Title

PARAMETER ESTIMATION IN LINEAR REGRESSION.

Creator

Ollikainen, Kati, Malone, Linda, University of Central Florida

Abstract / Description

Today increasing amounts of data are available for analysis purposes and often times for resource allocation. One method for analysis is linear regression which utilizes the least squares estimation technique to estimate a model's parameters. This research investigated, from a user's perspective, the ability of linear regression to estimate the parameters' confidence intervals at the usual 95% level for medium sized data sets. A controlled environment using simulation with known...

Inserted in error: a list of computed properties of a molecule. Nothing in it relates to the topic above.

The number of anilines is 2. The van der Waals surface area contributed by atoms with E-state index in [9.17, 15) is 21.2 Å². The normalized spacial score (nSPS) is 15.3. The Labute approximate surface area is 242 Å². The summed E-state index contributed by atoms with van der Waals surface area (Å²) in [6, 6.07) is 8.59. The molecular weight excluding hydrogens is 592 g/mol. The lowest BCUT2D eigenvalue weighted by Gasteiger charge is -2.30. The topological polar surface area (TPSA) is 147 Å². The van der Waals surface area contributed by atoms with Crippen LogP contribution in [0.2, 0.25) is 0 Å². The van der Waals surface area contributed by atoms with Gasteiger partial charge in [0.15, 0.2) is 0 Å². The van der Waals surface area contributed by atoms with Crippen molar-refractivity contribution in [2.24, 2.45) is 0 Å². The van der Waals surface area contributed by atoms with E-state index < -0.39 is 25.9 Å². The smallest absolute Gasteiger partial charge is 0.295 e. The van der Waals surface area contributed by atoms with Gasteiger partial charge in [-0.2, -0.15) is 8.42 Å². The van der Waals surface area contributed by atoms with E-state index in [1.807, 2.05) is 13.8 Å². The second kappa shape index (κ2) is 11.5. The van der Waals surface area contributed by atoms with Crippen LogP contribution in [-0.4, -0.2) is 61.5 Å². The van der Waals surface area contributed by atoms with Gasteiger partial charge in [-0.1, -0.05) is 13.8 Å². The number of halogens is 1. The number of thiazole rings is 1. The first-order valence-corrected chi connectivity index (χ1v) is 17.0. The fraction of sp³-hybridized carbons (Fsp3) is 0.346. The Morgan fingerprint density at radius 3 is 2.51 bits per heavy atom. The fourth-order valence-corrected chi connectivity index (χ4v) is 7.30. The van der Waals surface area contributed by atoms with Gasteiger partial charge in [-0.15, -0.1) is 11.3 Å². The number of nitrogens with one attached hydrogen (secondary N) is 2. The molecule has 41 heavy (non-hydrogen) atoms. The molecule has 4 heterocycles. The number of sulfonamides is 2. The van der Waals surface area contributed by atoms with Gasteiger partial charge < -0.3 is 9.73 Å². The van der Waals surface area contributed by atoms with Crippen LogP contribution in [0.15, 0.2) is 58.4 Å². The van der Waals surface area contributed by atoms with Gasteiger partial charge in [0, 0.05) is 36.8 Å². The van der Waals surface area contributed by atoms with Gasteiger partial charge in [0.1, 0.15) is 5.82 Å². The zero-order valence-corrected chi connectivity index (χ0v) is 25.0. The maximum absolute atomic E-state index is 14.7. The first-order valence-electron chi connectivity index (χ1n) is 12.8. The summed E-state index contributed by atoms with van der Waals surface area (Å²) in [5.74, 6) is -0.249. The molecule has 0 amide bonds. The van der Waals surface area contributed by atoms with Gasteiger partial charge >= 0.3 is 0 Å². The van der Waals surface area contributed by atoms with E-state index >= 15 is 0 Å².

Show moreToday increasing amounts of data are available for analysis purposes and often times for resource allocation. One method for analysis is linear regression which utilizes the least squares estimation technique to estimate a model's parameters. This research investigated, from a user's perspective, the ability of linear regression to estimate the parameters' confidence intervals at the usual 95% level for medium sized data sets. A controlled environment using simulation with known data characteristics (clean data, bias and or multicollinearity present) was used to show underlying problems exist with confidence intervals not including the true parameter (even though the variable was selected). The Elder/Pregibon rule was used for variable selection. A comparison of the bootstrap Percentile and BCa confidence interval was made as well as an investigation of adjustments to the usual 95% confidence intervals based on the Bonferroni and Scheffe multiple comparison principles. The results show that linear regression has problems in capturing the true parameters in the confidence intervals for the sample sizes considered, the bootstrap intervals perform no better than linear regression, and the Scheffe method is too wide for any application considered. The Bonferroni adjustment is recommended for larger sample sizes and when the tvalue for a selected variable is about 3.35 or higher. For smaller sample sizes all methods show problems with type II errors resulting from confidence intervals being too wide.